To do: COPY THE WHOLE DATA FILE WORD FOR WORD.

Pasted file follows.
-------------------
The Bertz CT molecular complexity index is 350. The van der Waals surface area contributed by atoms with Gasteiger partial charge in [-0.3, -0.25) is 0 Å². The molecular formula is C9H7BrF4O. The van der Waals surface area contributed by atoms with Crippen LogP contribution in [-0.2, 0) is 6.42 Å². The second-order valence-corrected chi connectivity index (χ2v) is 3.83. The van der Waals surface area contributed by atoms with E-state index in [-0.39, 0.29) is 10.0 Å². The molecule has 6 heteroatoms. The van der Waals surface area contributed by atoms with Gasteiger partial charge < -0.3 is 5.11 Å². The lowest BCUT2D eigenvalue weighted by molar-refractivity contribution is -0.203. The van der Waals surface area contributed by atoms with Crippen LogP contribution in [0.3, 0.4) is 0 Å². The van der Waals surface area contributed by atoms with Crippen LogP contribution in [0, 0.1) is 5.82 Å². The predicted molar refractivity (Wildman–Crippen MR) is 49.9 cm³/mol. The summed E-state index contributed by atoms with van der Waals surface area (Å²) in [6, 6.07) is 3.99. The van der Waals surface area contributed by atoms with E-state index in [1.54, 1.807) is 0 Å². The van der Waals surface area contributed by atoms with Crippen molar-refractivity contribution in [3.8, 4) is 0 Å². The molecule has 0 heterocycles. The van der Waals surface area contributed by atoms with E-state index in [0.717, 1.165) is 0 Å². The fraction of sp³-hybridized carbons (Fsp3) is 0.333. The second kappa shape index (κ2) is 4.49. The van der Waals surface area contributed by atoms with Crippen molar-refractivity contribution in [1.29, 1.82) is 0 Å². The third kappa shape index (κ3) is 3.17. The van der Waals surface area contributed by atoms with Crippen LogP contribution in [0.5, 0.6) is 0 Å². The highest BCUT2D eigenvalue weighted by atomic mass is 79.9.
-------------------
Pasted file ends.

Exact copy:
The Bertz CT molecular complexity index is 350. The van der Waals surface area contributed by atoms with Gasteiger partial charge in [-0.3, -0.25) is 0 Å². The molecular formula is C9H7BrF4O. The van der Waals surface area contributed by atoms with Crippen LogP contribution in [-0.2, 0) is 6.42 Å². The second-order valence-corrected chi connectivity index (χ2v) is 3.83. The van der Waals surface area contributed by atoms with E-state index in [-0.39, 0.29) is 10.0 Å². The molecule has 6 heteroatoms. The van der Waals surface area contributed by atoms with Gasteiger partial charge < -0.3 is 5.11 Å². The lowest BCUT2D eigenvalue weighted by molar-refractivity contribution is -0.203. The van der Waals surface area contributed by atoms with Crippen LogP contribution in [0.3, 0.4) is 0 Å². The van der Waals surface area contributed by atoms with Crippen LogP contribution in [0, 0.1) is 5.82 Å². The predicted molar refractivity (Wildman–Crippen MR) is 49.9 cm³/mol. The summed E-state index contributed by atoms with van der Waals surface area (Å²) in [6, 6.07) is 3.99. The van der Waals surface area contributed by atoms with E-state index in [1.54, 1.807) is 0 Å². The van der Waals surface area contributed by atoms with Crippen molar-refractivity contribution in [3.8, 4) is 0 Å². The molecule has 0 heterocycles. The van der Waals surface area contributed by atoms with E-state index in [0.717, 1.165) is 0 Å². The fraction of sp³-hybridized carbons (Fsp3) is 0.333. The second kappa shape index (κ2) is 4.49. The van der Waals surface area contributed by atoms with Crippen molar-refractivity contribution in [1.29, 1.82) is 0 Å². The third kappa shape index (κ3) is 3.17. The van der Waals surface area contributed by atoms with Crippen LogP contribution in [0.5, 0.6) is 0 Å². The highest BCUT2D eigenvalue weighted by atomic mass is 79.9.